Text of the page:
bullet A business card in the name Mamdouh M. Salim is found. This is a reference to Mamdouh Mahmud Salim, a known al-Qaeda leader. [United States of America v. Usama Bin Laden, et al., Day 37, 5/1/2001]
bullet A business card belonging to Mansour al-Kadi is found. [New Yorker, 4/21/2008] Al-Kadi is the Deputy General of the Al Haramain Islamic Foundation, a suspect Saudi charity closely linked to the Saudi government. Al-Kadi will be fired in early 2004 and the entire foundation will be shut down several months later (see March 2002-September 2004). The Treasury Department will later say that Al Haramain has a role in the 1998 African embassy bombings (see Autumn 1997). [US Treasury Department, 9/9/2004]
bullet Several business cards relating to the International Islamic Relief Organization (IIRO). A 1996 CIA report connected the IIRO to terrorist funding, but the IIRO will not be prosecuted due to its close ties to the Saudi government (see January 1996 and October 12, 2001). [Newsweek, 12/9/2002]
bullet According to author Douglas Farah, the address book is “full of the names of diamond dealers and jewelers, often including the purchaser’s home phone number.” This suggests al-Qaeda could be profiting from the diamond trade in Africa. [Farah, 2004, pp. 64-65]
But Farah also will note in 2004 that many of the leads from El-Hage’s address book and other documents discovered around the same time are not fully explored. In fact, he says that “Most of El-Hage’s notebooks, written in Arabic, have still not been translated into English.” [Farah, 2004, pp. 64-65]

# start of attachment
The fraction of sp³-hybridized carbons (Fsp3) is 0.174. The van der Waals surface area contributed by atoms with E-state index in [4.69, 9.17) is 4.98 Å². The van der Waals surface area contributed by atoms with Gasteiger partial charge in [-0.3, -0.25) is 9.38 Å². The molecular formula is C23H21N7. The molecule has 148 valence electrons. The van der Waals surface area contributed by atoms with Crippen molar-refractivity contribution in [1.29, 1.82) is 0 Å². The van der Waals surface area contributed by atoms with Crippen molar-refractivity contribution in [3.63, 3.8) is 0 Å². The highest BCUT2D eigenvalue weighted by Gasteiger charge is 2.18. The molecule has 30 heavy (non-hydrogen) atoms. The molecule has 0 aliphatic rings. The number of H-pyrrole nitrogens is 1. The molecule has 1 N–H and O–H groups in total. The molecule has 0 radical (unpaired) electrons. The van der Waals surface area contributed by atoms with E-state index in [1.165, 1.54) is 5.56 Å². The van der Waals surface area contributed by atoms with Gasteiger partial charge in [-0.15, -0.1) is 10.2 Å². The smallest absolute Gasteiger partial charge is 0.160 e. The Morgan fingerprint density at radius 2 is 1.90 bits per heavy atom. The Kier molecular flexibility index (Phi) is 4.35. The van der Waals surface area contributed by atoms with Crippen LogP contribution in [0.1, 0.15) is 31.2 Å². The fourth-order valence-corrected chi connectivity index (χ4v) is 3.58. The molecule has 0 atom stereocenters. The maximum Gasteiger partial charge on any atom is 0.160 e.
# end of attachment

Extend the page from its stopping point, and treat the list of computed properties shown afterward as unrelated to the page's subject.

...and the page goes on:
Entity Tags: Ihab Ali Nawawi, International Islamic Relief Organization, Mamdouh Mahmud Salim, Khalid al-Fawwaz, Mamoun Darkazanli, Ghassan Dahduli, Farid Adlouni, Ali Mohamed, Essam Marzouk, Essam al Ridi, Wadih El-Hage, Salah al-Rajhi, Mansour al-Kadi, Al Haramain Islamic Foundation

Timeline Tags: Complete 911 Timeline

Al Haramain Foundation’s Kenya office in 2004.Al Haramain Foundation’s Kenya office in 2004. [Source: Associated Press]An informant tells an intelligence agency allied to the US that the Nairobi, Kenya, branch of a Saudi charity named the Al Haramain Islamic Foundation is plotting to blow up the US embassy in Nairobi. The chief of the CIA station in Kenya passes on this informant’s warning to Ambassador Prudence Bushnell and others at the embassy. On October 31, 1997, the Kenyan government acts on the informants’ tip, arresting nine Arabs connected to the charity and seizing their files.
Charity Already Linked to Al-Qaeda Cell in Kenya - A 1996 secret CIA report shows the CIA has already linked Al Haramain to militants, smuggling, drug running, and prostitution (see January 1996). In August 1997, US intelligence raids the Kenya house of Wadih el-Hage because they correctly believe he is heading an al-Qaeda cell there (see August 21, 1997). The raid uncovers a business card belonging to Mansour al-Kadi, the Deputy General of Al Haramain’s worldwide operations (see Shortly After August 21, 1997).
CIA Fails to Take Warning Seriously - The CIA sends a special team to analyze the files and finds no evidence of a plot. This team wants to question the nine arrested Arabs, but the CIA station chief refuses to ask the Kenyan government for access to the suspects, saying he doesn’t want to bother them any more about the issue. The CIA drops the investigation and the nine Arabs are deported. Ambassador Bushnell is told that the threat has been eliminated. But some members of the CIA team are furious and feel that their investigation was short-circuited. Some intelligence officials believe at the time that members of the charity have ties to bin Laden. [New York Times, 1/9/1999]